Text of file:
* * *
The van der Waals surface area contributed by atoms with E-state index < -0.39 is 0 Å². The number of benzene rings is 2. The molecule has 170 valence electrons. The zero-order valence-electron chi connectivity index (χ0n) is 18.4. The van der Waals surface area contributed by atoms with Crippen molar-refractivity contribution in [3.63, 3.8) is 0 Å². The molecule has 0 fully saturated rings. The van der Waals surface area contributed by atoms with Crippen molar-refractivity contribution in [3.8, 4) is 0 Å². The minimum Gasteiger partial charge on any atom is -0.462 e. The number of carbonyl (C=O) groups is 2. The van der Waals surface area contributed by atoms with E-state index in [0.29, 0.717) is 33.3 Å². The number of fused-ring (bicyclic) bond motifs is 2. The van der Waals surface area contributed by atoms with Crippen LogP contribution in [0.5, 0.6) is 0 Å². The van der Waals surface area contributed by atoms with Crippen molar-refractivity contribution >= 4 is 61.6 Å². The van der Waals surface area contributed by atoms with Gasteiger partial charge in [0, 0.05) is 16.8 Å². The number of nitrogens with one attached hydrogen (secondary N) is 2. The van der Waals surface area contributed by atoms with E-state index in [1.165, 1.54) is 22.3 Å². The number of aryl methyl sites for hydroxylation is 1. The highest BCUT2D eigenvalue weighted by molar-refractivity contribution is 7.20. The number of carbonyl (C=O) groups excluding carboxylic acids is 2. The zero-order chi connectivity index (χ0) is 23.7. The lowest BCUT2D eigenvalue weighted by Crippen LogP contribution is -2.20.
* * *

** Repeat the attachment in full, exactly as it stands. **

The van der Waals surface area contributed by atoms with E-state index < -0.39 is 0 Å². The number of benzene rings is 2. The molecule has 170 valence electrons. The zero-order valence-electron chi connectivity index (χ0n) is 18.4. The van der Waals surface area contributed by atoms with Crippen molar-refractivity contribution in [3.63, 3.8) is 0 Å². The molecule has 0 fully saturated rings. The van der Waals surface area contributed by atoms with Crippen molar-refractivity contribution in [3.8, 4) is 0 Å². The minimum Gasteiger partial charge on any atom is -0.462 e. The number of carbonyl (C=O) groups is 2. The van der Waals surface area contributed by atoms with E-state index in [0.29, 0.717) is 33.3 Å². The number of fused-ring (bicyclic) bond motifs is 2. The van der Waals surface area contributed by atoms with Crippen LogP contribution in [0.5, 0.6) is 0 Å². The van der Waals surface area contributed by atoms with Crippen molar-refractivity contribution >= 4 is 61.6 Å². The van der Waals surface area contributed by atoms with Gasteiger partial charge in [0, 0.05) is 16.8 Å². The number of nitrogens with one attached hydrogen (secondary N) is 2. The van der Waals surface area contributed by atoms with E-state index in [1.165, 1.54) is 22.3 Å². The number of aryl methyl sites for hydroxylation is 1. The highest BCUT2D eigenvalue weighted by molar-refractivity contribution is 7.20. The number of carbonyl (C=O) groups excluding carboxylic acids is 2. The zero-order chi connectivity index (χ0) is 23.7. The lowest BCUT2D eigenvalue weighted by Crippen LogP contribution is -2.20.